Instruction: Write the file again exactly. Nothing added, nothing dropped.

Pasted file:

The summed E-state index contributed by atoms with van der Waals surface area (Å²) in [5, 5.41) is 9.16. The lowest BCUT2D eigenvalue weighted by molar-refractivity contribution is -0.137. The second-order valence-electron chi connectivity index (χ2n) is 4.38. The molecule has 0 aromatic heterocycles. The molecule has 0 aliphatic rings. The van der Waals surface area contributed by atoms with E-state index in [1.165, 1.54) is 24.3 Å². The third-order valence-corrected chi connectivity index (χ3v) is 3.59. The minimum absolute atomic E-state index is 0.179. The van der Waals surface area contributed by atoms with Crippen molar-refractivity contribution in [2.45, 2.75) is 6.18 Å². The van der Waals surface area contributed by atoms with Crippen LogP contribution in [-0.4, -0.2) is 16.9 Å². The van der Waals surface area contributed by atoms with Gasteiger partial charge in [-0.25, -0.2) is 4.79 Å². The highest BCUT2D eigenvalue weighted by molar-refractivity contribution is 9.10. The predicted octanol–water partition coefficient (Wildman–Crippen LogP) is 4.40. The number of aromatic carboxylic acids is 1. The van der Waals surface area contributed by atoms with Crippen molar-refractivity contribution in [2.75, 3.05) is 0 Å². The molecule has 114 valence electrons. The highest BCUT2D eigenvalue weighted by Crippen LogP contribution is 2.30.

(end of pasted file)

The summed E-state index contributed by atoms with van der Waals surface area (Å²) in [5, 5.41) is 9.16. The lowest BCUT2D eigenvalue weighted by molar-refractivity contribution is -0.137. The second-order valence-electron chi connectivity index (χ2n) is 4.38. The molecule has 0 aromatic heterocycles. The molecule has 0 aliphatic rings. The van der Waals surface area contributed by atoms with E-state index in [1.165, 1.54) is 24.3 Å². The third-order valence-corrected chi connectivity index (χ3v) is 3.59. The minimum absolute atomic E-state index is 0.179. The van der Waals surface area contributed by atoms with Crippen molar-refractivity contribution in [2.45, 2.75) is 6.18 Å². The van der Waals surface area contributed by atoms with Crippen LogP contribution in [-0.4, -0.2) is 16.9 Å². The van der Waals surface area contributed by atoms with Gasteiger partial charge in [-0.25, -0.2) is 4.79 Å². The highest BCUT2D eigenvalue weighted by molar-refractivity contribution is 9.10. The predicted octanol–water partition coefficient (Wildman–Crippen LogP) is 4.40. The number of aromatic carboxylic acids is 1. The van der Waals surface area contributed by atoms with Crippen molar-refractivity contribution in [2.75, 3.05) is 0 Å². The molecule has 114 valence electrons. The highest BCUT2D eigenvalue weighted by Crippen LogP contribution is 2.30.